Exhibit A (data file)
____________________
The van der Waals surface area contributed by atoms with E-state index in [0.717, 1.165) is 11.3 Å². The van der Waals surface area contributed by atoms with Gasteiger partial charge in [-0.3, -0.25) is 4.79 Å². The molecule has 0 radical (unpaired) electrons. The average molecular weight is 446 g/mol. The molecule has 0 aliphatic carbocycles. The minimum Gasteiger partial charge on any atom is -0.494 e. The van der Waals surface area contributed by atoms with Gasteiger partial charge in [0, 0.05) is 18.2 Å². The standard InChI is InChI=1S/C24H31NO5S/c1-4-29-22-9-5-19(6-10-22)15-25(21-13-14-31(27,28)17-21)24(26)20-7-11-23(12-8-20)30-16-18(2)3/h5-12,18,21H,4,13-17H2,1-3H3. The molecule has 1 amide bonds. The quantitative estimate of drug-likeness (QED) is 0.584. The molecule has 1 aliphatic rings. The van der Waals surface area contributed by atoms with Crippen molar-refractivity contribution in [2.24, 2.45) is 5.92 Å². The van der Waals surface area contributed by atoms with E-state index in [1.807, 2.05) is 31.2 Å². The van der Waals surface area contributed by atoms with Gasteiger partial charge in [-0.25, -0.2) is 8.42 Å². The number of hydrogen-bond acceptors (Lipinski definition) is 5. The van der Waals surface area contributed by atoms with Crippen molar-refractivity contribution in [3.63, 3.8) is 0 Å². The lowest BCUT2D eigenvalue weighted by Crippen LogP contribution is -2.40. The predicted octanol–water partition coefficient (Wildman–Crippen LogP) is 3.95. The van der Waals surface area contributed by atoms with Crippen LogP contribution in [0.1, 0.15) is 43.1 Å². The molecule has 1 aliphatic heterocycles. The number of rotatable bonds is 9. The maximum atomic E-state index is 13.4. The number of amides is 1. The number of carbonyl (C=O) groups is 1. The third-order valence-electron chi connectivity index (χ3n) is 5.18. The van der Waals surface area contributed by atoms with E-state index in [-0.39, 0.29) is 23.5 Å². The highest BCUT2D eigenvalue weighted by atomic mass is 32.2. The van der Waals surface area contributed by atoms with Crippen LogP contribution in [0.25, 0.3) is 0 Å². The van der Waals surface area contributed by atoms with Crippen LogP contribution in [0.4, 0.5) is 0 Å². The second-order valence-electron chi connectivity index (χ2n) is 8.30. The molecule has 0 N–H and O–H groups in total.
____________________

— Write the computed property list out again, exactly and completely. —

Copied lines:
The van der Waals surface area contributed by atoms with E-state index in [0.717, 1.165) is 11.3 Å². The van der Waals surface area contributed by atoms with Gasteiger partial charge in [-0.3, -0.25) is 4.79 Å². The molecule has 0 radical (unpaired) electrons. The average molecular weight is 446 g/mol. The molecule has 0 aliphatic carbocycles. The minimum Gasteiger partial charge on any atom is -0.494 e. The van der Waals surface area contributed by atoms with Gasteiger partial charge in [0, 0.05) is 18.2 Å². The standard InChI is InChI=1S/C24H31NO5S/c1-4-29-22-9-5-19(6-10-22)15-25(21-13-14-31(27,28)17-21)24(26)20-7-11-23(12-8-20)30-16-18(2)3/h5-12,18,21H,4,13-17H2,1-3H3. The molecule has 1 amide bonds. The quantitative estimate of drug-likeness (QED) is 0.584. The molecule has 1 aliphatic rings. The van der Waals surface area contributed by atoms with Crippen molar-refractivity contribution in [2.24, 2.45) is 5.92 Å². The van der Waals surface area contributed by atoms with E-state index in [1.807, 2.05) is 31.2 Å². The van der Waals surface area contributed by atoms with Gasteiger partial charge in [-0.25, -0.2) is 8.42 Å². The number of hydrogen-bond acceptors (Lipinski definition) is 5. The van der Waals surface area contributed by atoms with Crippen molar-refractivity contribution in [3.63, 3.8) is 0 Å². The lowest BCUT2D eigenvalue weighted by Crippen LogP contribution is -2.40. The predicted octanol–water partition coefficient (Wildman–Crippen LogP) is 3.95. The van der Waals surface area contributed by atoms with Crippen LogP contribution in [0.1, 0.15) is 43.1 Å². The molecule has 1 aliphatic heterocycles. The number of rotatable bonds is 9. The maximum atomic E-state index is 13.4. The number of amides is 1. The number of carbonyl (C=O) groups is 1. The third-order valence-electron chi connectivity index (χ3n) is 5.18. The van der Waals surface area contributed by atoms with E-state index in [-0.39, 0.29) is 23.5 Å². The highest BCUT2D eigenvalue weighted by atomic mass is 32.2. The van der Waals surface area contributed by atoms with Crippen LogP contribution in [0.25, 0.3) is 0 Å². The van der Waals surface area contributed by atoms with Crippen LogP contribution in [0.4, 0.5) is 0 Å². The second-order valence-electron chi connectivity index (χ2n) is 8.30. The molecule has 0 N–H and O–H groups in total.